Nanna Woo is also a family affair, run by Hanna Woolley with the help of sister Gabby Daly. Hanna founded her creative project in 2011 which has since grown to become a bespoke collection of homewares and jewellery created from bio-resin.
Hanna says her strong social media presence allowed her to base her business from home – important for her as a mum – while not compromising on the widespread promotion of her creative venture.
“Social platforms begin conversations with people in the community. It starts a conversation we may not have had otherwise which can lead to topics that have nothing to do with my business but importantly, form personal connections,” she says.
Living in a rural landscape on the magical east coast of Tasmania, Hanna takes inspiration from her surrounds in running a consciously sustainable small business with minimal environmental impact.
“We source ethical and sustainable materials and choose earth-friendly practises,” she says.
“Tasmanian lichen, moss and Australian wildflowers are lovingly and thoughtfully harvested with our children and captured in bio-resin, making up a sweet, bespoke range packed full of nature.”
Priya Raj says she was also determined to create an earth-friendly creative venture. She arrived in Australia in her 20s from India and was excited to channel her passion for design into setting up a new home.
But she felt uninspired by the mass-produced products available and concerned about the conditions that factory workers worked within. So Priya decided to channel her love of hand-printed textiles into her own ethically sustainable collection, which now includes bed linen, table linen and rugs.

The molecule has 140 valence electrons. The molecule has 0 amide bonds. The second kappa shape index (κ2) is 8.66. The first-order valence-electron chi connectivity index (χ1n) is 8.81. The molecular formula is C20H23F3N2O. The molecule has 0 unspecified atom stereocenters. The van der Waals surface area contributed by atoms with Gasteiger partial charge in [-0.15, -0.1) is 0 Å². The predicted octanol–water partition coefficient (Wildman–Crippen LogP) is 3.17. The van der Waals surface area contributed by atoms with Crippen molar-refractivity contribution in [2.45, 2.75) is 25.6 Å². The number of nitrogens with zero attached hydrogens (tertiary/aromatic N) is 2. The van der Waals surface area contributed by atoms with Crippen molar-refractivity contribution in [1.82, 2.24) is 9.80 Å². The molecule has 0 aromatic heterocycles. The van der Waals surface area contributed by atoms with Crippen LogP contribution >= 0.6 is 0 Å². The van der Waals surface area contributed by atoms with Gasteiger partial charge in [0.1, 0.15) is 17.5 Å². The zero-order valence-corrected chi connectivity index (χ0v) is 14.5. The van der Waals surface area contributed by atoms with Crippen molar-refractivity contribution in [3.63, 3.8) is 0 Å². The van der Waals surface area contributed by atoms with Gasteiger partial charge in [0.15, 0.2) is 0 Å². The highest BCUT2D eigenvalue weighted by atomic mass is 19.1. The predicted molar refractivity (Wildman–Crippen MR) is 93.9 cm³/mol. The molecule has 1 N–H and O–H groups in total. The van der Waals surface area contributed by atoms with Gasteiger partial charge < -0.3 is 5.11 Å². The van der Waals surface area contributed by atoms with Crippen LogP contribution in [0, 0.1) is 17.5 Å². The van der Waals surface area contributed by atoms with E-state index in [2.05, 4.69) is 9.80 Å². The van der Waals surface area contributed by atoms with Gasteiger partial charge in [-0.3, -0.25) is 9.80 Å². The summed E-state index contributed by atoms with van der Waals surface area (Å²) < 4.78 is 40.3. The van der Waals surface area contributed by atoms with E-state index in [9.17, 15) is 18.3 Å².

Peacocks and Paisleys is a joyful expression of colorful design with an ever-expanding customer base customer base stretching as far as United States, Canada, UK, Asia and Europe.
She says her creative project’s reach has been made far greater by the use of Facebook and Instagram, which she uses to “increase brand awareness, collaborate with other small businesses and share new products and behind the scenes footage”.
“It is very important for us to share the process and tell the story of our products,” she says.
“Facebook and Instagram let us do that by videos and photos of our textiles being printed and our rugs being made.”
She also seeks inspiration from her social media community in creating new lines for Peacocks and Paisleys, which she says opens up a great communication channel that’s beneficial for both parties.
“Recently we posted on Instagram stories and our followers got to have a say as to what new rugs designs were included in our new collections,” she says.
Melissa Westcott says Facebook and Instagram have also helped her establish a rapport with a wide-reaching community – “it’s great way for us to start connection with our customers,” she says.
Melissa is the founder of Big on Shoes, which specialises in larger and unique fitting shoes to inspire women of all shoe-shapes and sizes to embrace their tootsies.
“I recognised the potential business opportunity in this niche market after struggling to find shoes for myself that were both fashionable and functional,” Melissa says.
Big On Shoes has grown over the past 10 years from a simple online store to two retail outlets in Mackay and Moranbah.
Melissa says she’s grateful her strong online presence helped establish her shop fronts, but also says the reach Facebook offered her also created a supportive and inclusive community of women who might otherwise feel embarrassed or ashamed of their shoe size.
“Facebook Live was a great way for us to start connection with our customers. We started with some videos so that our online customers who could not visit our stores could feel more apart of our business and get to know us better and it grew to more sales online,” she says.
Browse all these fabulous, female-founded goodies and more on Facebook’s first Annual Gift Guide, bursting with present ideas this Christmas.
This article is sponsored by Facebook.